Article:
Tuesday, 2 February 2016

The Real Marigold Hotel

Those marigolds again

A couple of weeks ago we happened to watch The Second Best Exotic Marigold Hotel, the sequel to (obviously) The Best Exotic Marigold Hotel, a film about a group of old folk who choose to spend their retirement in a dilapidated hotel in India. The second part - with added Richard Gere - was so colourful and vibrant that for the first time I felt a proper yearning to go to India. Maybe I've been starved of foreign culture for too long. Maybe the cooking aromas from the curry house round the corner were particularly strong that day. Or maybe India really is that wonderful. Could a trip there work with a five-year-old? Would there be too much heat, too much spicy food, too much hassle, too much dysentery?

The curry house does bad puns for the Tour de France

To help us decide, now we have the Real Marigold Hotel in the "real" India. It's going to show you the slums, the stench and the sweat. Instead of the grand dames of British acting Judi Dench, Maggie Smith and Penelope Wilton in a sort of Downton Mumbai, it's a D-list of celebrities packing their pills, dresses and Vegemite into suitcases and heading off for a three-week experiment in Jaipur. Their aim is to see whether it really is practical and possible to retire to India, as the characters did in the films.

The practical side of things soon goes out the window - the trip is definitely more of an extended holiday, with some attempt to get to know the locals. The celebs don't make any effort to register with the authorities or work out how to get their pensions paid or their repeat prescriptions filled. Because that wouldn't make interesting telly. Whereas seeing them try to negotiate their way between the crazy traffic and cows on the streets, shop at a crowded market and find a public toilet when caught short in said market does. Unlike their thespian counterparts, they do stick out like very British sore thumbs. "Do you speak English?" they boom in panic.

And there is a lot of panicking, at least amongst the ladies. None of them (understandably) like seeing a chicken get its throat slit for their dinner - it's a harsh realisation that poultry doesn't come pre-plucked in Marks & Spencer's packaging in Rajasthan. Cake cook Rosemary Shrager looks like she's about to have a stroke as she sets off on a trip to buy lemons and flour, bless her. Afterwards she is made to sit still and meditate. Sigh, hum, relaaaaax... It works, briefly. Wayne Sleep tries to protect the neurotic ladies from a tribe of marauding monkeys, but it's his own nuts that get nicked.

Miriam Margolyes does not do Marigolds
There are morning yoga sessions, which inspire Wayne, recovering from cancer, to discover his spiritual side. He longs to dance again, after a year of treatment. By the end of the programme he has his tap shoes on.

At least two of the team have arthritis (hence the vast amounts of pills). Patti Boulaye soon has diarrhoea. Miriam Margolyes is not apologetic for her farting, nor for her refusal to do any housework. It's quickly decided - after only one communal meal - that they need servants. But that caste system is a jolly bad thing they say, as they while away a luxurious evening drinking alcohol in their palatial haveli before going off to meet royalty.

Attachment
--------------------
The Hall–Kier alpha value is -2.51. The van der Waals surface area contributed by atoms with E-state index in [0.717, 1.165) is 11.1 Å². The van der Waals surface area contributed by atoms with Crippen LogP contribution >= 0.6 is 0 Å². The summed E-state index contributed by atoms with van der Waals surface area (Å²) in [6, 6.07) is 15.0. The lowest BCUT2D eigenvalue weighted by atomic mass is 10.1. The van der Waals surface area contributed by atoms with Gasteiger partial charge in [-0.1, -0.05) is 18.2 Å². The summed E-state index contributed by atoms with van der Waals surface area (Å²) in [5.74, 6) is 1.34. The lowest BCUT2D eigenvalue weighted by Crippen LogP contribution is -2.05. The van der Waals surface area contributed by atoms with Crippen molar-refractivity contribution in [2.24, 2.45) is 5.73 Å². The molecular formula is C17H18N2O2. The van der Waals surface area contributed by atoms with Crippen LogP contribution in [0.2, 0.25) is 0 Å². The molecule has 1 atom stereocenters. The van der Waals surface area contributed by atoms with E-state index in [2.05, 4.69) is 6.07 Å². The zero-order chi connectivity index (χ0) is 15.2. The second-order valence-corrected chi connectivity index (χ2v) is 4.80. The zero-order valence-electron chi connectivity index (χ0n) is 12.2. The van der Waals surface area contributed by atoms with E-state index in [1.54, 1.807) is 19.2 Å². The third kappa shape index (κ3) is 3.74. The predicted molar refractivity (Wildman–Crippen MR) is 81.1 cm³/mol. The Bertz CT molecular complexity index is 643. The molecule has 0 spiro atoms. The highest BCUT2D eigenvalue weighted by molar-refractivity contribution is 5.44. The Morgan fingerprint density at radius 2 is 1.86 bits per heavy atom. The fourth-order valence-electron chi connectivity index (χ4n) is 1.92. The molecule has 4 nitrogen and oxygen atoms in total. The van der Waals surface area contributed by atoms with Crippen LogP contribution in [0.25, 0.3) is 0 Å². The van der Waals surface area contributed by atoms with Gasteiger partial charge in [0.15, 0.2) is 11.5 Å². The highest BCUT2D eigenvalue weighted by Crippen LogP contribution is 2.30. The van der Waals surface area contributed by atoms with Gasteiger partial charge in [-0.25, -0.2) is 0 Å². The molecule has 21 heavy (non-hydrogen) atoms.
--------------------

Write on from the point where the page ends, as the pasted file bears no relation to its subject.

There is no avoiding the poverty though. Darts player Bobby George makes the most astute and empathetic observations. "Until we are sitting on the floor with them, we aren't in India," he says. He is visibly moved by the plight of the poor, and the one who is most prepared to assimilate culturally, which isn't what you might expect. That's me, wrongly stereotyping darts players. Speaking of which, he's brought a board over with him, to give the locals lessons.

No one knows who Bobby is, not even the English people. Whereas the other celebrities have to get used to not being recognised. They resort to showing pictures of themselves on their phones to the locals. "I was in Harry Potter," says Miriam. "I am a ballet dancer" says Wayne Sleep. "No, not belly, ballet." "I was Doctor Who," says Sylvester McCoy. "It's been running for fifty years." He doesn't mention that he was such a bad Doctor Who that he closed the show down for 16 of them. (Sorry, Sylvester, but you killed it for me too.) He now plays the spoons.

But anonymity in their old age may be appealing. As is the low cost of living in India. They don't mind being ripped off in the market as it's all still cheap as chips to them. But both the films and the programme inadvertently raise the serious issue of how hard it can be to cope financially in retirement if you haven't got a decent pension. Especially if you haven't managed to hold on to your health, or pay off a mortgage. And they also show the pressure of communal living if you have grown used to a life of independence. (Rosemary and Miriam are clearly headed for a fight, oh yes.) I for one would not feel comfortable being flung together with a load of strangers, as you would be in any retirement village anywhere in the world. I didn't like sharing a flat aged 20 or 30, and I'm fairly sure I'd hate it even more aged 70. (Present husband's company excepted.)

And is going to live on the other side of the world, far from all your family and friends, really the answer? Is India the answer? It remains to be seen. In the meantime, I'm wanting more Jan Leeming. She's been too unassuming in the background. I used to write poems about Jan Leeming when I was eight. Yes, really. I had a thing about her gold (marigold?) earrings when she read the news. No idea why.

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